I applaud Sens. Shelley Moore Capito and Joe Manchin for their attempts to find ways to ameliorate the devastating opioid crisis, which has claimed thousands of lives not only in West Virginia but all over our country. As West Virginians know, our state has the highest rate of opioid-related deaths in the country. Nearly every West Virginian has been impacted by the opioid crisis; if not personally, then we have friends, church members, or co-workers who have members of their family in the grip of addiction, or dead because of it.
I absolutely support efforts to secure our borders, build the wall, protect our ports of entry and punish drug traffickers to the max. I support punishing the drug companies who engaged in knowingly dishonest and corrupt behavior to make money off of the addictions of innocent people.
But let’s be clear: The opioid crisis in West Virginia, and across America, is a spiritual crisis, not a material one. It’s a crisis born of despair. It won’t be solved by tax-and-spend solutions dreamed up by politicians, who always think that throwing money earned by others at a problem will eventually solve it.
Sen. Capito has touted the so-called “success” of government programs to solve the opioid crisis, claiming in January that opioid deaths in West Virginia were down 8.5%. Unfortunately, this is not true. According to the Centers for Disease Control and Prevention, while prescription opioid deaths are down, synthetic opioid deaths are up — way up. According to the CDC’s reports from 2016 and 2017 (the most recent years available), the deaths from all opioids, including heroin and methadone, rose more than 14%, and the death rates from synthetic opioids other than methadone increased by more than 42%. Deaths from all opioid overdoses are not falling: They are still rising.
Genuine leadership requires an understanding of the depth of a crisis and the hard work it will actually take to solve it. True leadership is about long-term solutions, not short-term fixes — fixes that don’t really fix anything.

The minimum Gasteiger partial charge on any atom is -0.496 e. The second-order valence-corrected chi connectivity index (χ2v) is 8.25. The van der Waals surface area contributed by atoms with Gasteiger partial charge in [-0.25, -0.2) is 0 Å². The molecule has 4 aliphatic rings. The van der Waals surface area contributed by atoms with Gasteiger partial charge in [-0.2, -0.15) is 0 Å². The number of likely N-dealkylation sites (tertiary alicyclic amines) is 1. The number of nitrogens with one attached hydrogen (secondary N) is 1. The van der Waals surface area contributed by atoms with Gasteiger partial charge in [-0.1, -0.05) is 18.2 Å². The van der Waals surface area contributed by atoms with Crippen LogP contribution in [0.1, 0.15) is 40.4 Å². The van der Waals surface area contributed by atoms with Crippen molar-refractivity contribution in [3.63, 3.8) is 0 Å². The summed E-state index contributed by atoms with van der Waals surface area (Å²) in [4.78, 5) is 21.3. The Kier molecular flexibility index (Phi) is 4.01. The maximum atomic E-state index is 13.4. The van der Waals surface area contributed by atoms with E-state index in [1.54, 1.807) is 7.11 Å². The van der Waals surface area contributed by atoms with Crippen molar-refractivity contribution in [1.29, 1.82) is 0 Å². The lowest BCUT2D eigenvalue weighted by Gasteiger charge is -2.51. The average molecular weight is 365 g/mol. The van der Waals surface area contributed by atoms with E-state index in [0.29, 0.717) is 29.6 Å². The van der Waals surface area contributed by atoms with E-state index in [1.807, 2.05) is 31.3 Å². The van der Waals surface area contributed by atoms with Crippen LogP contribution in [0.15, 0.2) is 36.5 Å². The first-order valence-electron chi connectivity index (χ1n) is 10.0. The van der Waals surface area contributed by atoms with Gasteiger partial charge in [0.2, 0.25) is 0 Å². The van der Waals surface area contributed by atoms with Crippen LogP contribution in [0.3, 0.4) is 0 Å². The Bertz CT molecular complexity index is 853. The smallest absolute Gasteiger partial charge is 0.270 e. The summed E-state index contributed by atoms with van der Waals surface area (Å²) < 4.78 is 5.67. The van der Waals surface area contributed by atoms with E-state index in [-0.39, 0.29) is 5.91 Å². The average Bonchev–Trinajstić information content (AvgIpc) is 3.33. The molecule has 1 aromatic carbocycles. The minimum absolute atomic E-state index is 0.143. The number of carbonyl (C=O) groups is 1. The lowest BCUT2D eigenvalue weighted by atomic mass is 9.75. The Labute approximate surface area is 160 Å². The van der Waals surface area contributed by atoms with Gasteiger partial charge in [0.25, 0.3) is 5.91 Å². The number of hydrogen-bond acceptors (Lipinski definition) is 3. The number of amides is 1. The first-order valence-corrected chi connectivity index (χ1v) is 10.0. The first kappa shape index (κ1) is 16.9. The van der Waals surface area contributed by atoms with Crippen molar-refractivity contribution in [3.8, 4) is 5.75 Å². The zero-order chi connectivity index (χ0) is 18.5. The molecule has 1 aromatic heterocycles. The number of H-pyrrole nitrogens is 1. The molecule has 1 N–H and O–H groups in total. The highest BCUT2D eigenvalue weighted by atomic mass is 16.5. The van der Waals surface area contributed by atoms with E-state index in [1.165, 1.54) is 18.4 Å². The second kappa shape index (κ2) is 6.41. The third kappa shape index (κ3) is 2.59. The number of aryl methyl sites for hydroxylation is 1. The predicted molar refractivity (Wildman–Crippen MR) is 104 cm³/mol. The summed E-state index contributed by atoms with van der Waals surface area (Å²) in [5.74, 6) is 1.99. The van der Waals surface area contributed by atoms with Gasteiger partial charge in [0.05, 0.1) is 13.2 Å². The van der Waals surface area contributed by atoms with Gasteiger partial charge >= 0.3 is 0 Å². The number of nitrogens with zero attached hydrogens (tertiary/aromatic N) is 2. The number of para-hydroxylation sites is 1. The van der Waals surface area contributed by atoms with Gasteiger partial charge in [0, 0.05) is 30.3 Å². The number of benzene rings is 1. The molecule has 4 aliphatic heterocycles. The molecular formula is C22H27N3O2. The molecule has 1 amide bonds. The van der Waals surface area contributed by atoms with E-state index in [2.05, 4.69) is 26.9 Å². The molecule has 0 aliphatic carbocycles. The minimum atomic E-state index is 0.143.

I believe in my heart of hearts that the people of West Virginia know this to be true. They see the malaise around them. They know the reasons why their loved ones turned to drugs in the first place: as a way to sooth their tortured hearts and worn-out spirits. No amount of federal money will ease the troubles of the human heart.
Solving crises like this one takes a long time, and they require rebuilding culture and community. This one will require finding new ways to bring industry and jobs into West Virginia, not just federal grant money. Robbing our neighbors and mortgaging our children’s futures never solved anything.
Hope is the only answer to despair. We need to better integrate faith communities into this common battle that we have to wage against this terrible plague together. Spiritual problems require spiritual assistance. Our secular culture has no answers to the deepest questions and fears of the human soul. It is that culture, as much as anything else, which has created this culture of death.
It will be said that refusing government money — which is really taxpayer money — is cruel or lacking in compassion. I can only respond that throwing money at a problem which isn’t going to fix it is not compassion. Finding real solutions that take the long-term common good of all citizens into account is the truly compassionate approach. Making sure that no one ever feels the need to turn to opioids again is the true task ahead of us — all of us.